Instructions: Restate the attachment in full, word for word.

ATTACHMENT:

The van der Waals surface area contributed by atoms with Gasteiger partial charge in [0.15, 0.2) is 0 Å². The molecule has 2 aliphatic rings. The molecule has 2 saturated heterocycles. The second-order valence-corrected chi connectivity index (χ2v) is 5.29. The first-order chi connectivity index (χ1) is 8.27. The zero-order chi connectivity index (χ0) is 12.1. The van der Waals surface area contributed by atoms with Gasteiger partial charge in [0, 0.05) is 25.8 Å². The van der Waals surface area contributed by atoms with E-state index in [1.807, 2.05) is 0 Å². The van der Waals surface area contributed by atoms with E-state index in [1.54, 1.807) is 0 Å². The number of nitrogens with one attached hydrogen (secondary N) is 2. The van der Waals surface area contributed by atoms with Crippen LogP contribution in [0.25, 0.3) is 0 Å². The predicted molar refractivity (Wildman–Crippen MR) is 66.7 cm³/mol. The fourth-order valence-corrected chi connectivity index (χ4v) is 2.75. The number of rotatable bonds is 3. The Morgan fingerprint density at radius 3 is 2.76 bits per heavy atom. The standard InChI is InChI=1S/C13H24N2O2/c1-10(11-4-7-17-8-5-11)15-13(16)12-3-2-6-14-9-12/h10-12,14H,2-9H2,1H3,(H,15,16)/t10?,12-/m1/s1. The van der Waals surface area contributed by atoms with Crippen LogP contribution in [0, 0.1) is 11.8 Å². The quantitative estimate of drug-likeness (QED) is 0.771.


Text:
The van der Waals surface area contributed by atoms with Gasteiger partial charge in [0.15, 0.2) is 0 Å². The molecule has 2 aliphatic rings. The molecule has 2 saturated heterocycles. The second-order valence-corrected chi connectivity index (χ2v) is 5.29. The first-order chi connectivity index (χ1) is 8.27. The zero-order chi connectivity index (χ0) is 12.1. The van der Waals surface area contributed by atoms with Gasteiger partial charge in [0, 0.05) is 25.8 Å². The van der Waals surface area contributed by atoms with E-state index in [1.807, 2.05) is 0 Å². The van der Waals surface area contributed by atoms with E-state index in [1.54, 1.807) is 0 Å². The number of nitrogens with one attached hydrogen (secondary N) is 2. The van der Waals surface area contributed by atoms with Crippen LogP contribution in [0.25, 0.3) is 0 Å². The predicted molar refractivity (Wildman–Crippen MR) is 66.7 cm³/mol. The fourth-order valence-corrected chi connectivity index (χ4v) is 2.75. The number of rotatable bonds is 3. The Morgan fingerprint density at radius 3 is 2.76 bits per heavy atom. The standard InChI is InChI=1S/C13H24N2O2/c1-10(11-4-7-17-8-5-11)15-13(16)12-3-2-6-14-9-12/h10-12,14H,2-9H2,1H3,(H,15,16)/t10?,12-/m1/s1. The van der Waals surface area contributed by atoms with Crippen LogP contribution in [0, 0.1) is 11.8 Å². The quantitative estimate of drug-likeness (QED) is 0.771.